4.42.2  Life Insurance Companies

4.42.2.1  (05-29-2002)
Overview

  1. This chapter discusses the examination of life insurance companies.

  2. A life insurance company is an insurance company engaged in the business of issuing life insurance and annuity contracts either separately, or combined with noncancellable health and accident insurance. Further, its life insurance reserves plus earned premiums and unpaid losses on noncancellable life, health, or accident policies not included in life insurance reserves, must comprise more than 50 percent of its total reserves.

  3. In examining a life insurance company return, you should remember the following basic facts:

    1. Life insurance companies must file returns using Form 1120–L and compute taxable income on the accrual basis of accounting (1984 Act).

    2. For taxable years beginning after 1980 a life insurance company and a nonlife company can file a consolidated return only if they have been affiliated for the preceding five years. There are other limitations to the filing of consolidated returns as indicated in the Internal Revenue Code (IRC) and the Regulations under IRC section 1502.

    3. Page 1 of Form 1120–L shows the computation of Life Insurance Company Taxable Income.

4.42.2.2  (05-29-2002)
Guidelines Before Contacting the Taxpayer

  1. Due to the complexity of applicable tax statutes and the involved statements, exhibits, and schedules associated with the Form 1120–L, your preliminary analysis will be important. Most of the basic instructions for pre-contact analysis can be applied to these cases.

  2. It is most important in the auditing of insurance company returns that the prior agent’s reports and workpapers, if available, be thoroughly reviewed, since much of the groundwork for the current audit will be contained therein and will reflect certain adjustments applicable to the current return.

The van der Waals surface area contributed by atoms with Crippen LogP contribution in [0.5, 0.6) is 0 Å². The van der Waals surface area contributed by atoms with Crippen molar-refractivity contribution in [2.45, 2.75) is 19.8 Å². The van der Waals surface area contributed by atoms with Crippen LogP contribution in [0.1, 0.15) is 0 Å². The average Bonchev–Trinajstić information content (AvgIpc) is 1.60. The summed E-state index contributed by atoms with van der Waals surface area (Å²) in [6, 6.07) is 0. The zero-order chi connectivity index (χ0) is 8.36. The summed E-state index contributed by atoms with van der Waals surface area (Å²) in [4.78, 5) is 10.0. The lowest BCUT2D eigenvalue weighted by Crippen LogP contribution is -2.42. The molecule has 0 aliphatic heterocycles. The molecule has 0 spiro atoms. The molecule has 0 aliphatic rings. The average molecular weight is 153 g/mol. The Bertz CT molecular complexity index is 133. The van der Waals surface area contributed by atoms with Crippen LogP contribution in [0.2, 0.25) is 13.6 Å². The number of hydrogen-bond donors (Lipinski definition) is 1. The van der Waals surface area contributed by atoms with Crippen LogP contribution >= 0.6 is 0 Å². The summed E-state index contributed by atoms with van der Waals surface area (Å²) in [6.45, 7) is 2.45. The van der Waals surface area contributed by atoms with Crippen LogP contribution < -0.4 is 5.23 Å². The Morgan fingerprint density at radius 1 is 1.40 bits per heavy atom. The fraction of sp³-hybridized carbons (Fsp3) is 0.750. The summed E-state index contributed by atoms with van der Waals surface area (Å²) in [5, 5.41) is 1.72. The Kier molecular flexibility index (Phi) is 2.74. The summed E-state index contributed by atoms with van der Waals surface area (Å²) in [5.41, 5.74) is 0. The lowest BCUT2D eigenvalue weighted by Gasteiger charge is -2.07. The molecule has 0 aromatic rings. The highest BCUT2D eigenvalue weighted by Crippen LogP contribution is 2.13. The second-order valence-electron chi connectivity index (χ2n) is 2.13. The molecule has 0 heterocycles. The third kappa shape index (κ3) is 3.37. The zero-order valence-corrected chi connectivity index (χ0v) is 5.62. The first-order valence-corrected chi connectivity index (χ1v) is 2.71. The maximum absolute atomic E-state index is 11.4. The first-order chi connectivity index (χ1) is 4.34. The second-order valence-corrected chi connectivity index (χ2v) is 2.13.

4.42.2.3  (05-29-2002)
Annual Statement and the Insurance Company Income Tax Return Form 1120–L

  1. Unlike examinations of manufacturing and commercial type corporations, some of the verification and reconciliation of income and expense items of insurance companies can be made before actual contact with the taxpayer. This is because most insurance companies are regulated by State insurance commissions and usually are required to file annual detailed financial statements with these regulatory bodies. These financial statements are subsequently verified and audited in considerable detail by examiners of the states in which they do business. The "Annual Statement," or "Convention Form," as it is sometimes called, is a standard form adopted by the National Association of Insurance Commissioners (NAIC) and can be used by the agent in much the same way as the general ledger and subsidiary books of account in other industries. See text 2.6 below 3.1, of this handbook.

  2. The extent of reconciliation that can be accomplished before contacting the taxpayer depends in large part on the detail submitted with the tax return. If sufficient detail is not present, the reconciliations must be made after taxpayer contact, at which time additional information will be secured.

  3. It should be noted that the debits and credits of the accounts appearing in the Annual Statement are prescribed by the NAIC. However, such prescribed entries are not acceptable for Federal income tax purposes if they are contrary to the IRC requirements or the Treasury Regulations thereunder.